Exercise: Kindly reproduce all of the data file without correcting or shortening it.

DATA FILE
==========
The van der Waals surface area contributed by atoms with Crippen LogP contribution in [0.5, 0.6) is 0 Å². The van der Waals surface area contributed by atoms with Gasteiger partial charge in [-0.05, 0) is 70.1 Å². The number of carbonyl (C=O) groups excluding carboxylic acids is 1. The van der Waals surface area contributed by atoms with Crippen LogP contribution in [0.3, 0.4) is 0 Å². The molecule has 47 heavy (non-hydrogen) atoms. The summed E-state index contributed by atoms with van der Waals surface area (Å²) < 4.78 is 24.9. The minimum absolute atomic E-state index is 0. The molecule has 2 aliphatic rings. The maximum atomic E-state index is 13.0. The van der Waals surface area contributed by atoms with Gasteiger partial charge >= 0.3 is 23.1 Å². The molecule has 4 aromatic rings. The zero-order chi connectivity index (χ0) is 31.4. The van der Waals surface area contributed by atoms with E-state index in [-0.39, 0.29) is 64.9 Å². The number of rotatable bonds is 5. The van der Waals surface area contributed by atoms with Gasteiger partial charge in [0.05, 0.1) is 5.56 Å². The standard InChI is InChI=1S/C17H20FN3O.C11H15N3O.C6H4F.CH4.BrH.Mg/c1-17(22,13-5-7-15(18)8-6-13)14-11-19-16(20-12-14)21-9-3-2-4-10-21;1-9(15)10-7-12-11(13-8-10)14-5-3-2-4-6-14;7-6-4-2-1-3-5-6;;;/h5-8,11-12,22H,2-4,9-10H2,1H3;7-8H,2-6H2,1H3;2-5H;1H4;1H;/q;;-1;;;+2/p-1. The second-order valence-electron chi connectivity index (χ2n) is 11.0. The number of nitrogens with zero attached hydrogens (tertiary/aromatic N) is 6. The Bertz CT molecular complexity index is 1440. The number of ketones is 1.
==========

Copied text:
The van der Waals surface area contributed by atoms with Crippen LogP contribution in [0.5, 0.6) is 0 Å². The van der Waals surface area contributed by atoms with Gasteiger partial charge in [-0.05, 0) is 70.1 Å². The number of carbonyl (C=O) groups excluding carboxylic acids is 1. The van der Waals surface area contributed by atoms with Crippen LogP contribution in [0.3, 0.4) is 0 Å². The molecule has 47 heavy (non-hydrogen) atoms. The summed E-state index contributed by atoms with van der Waals surface area (Å²) < 4.78 is 24.9. The minimum absolute atomic E-state index is 0. The molecule has 2 aliphatic rings. The maximum atomic E-state index is 13.0. The van der Waals surface area contributed by atoms with Gasteiger partial charge >= 0.3 is 23.1 Å². The molecule has 4 aromatic rings. The zero-order chi connectivity index (χ0) is 31.4. The van der Waals surface area contributed by atoms with E-state index in [-0.39, 0.29) is 64.9 Å². The number of rotatable bonds is 5. The van der Waals surface area contributed by atoms with Gasteiger partial charge in [0.05, 0.1) is 5.56 Å². The standard InChI is InChI=1S/C17H20FN3O.C11H15N3O.C6H4F.CH4.BrH.Mg/c1-17(22,13-5-7-15(18)8-6-13)14-11-19-16(20-12-14)21-9-3-2-4-10-21;1-9(15)10-7-12-11(13-8-10)14-5-3-2-4-6-14;7-6-4-2-1-3-5-6;;;/h5-8,11-12,22H,2-4,9-10H2,1H3;7-8H,2-6H2,1H3;2-5H;1H4;1H;/q;;-1;;;+2/p-1. The second-order valence-electron chi connectivity index (χ2n) is 11.0. The number of nitrogens with zero attached hydrogens (tertiary/aromatic N) is 6. The Bertz CT molecular complexity index is 1440. The number of ketones is 1.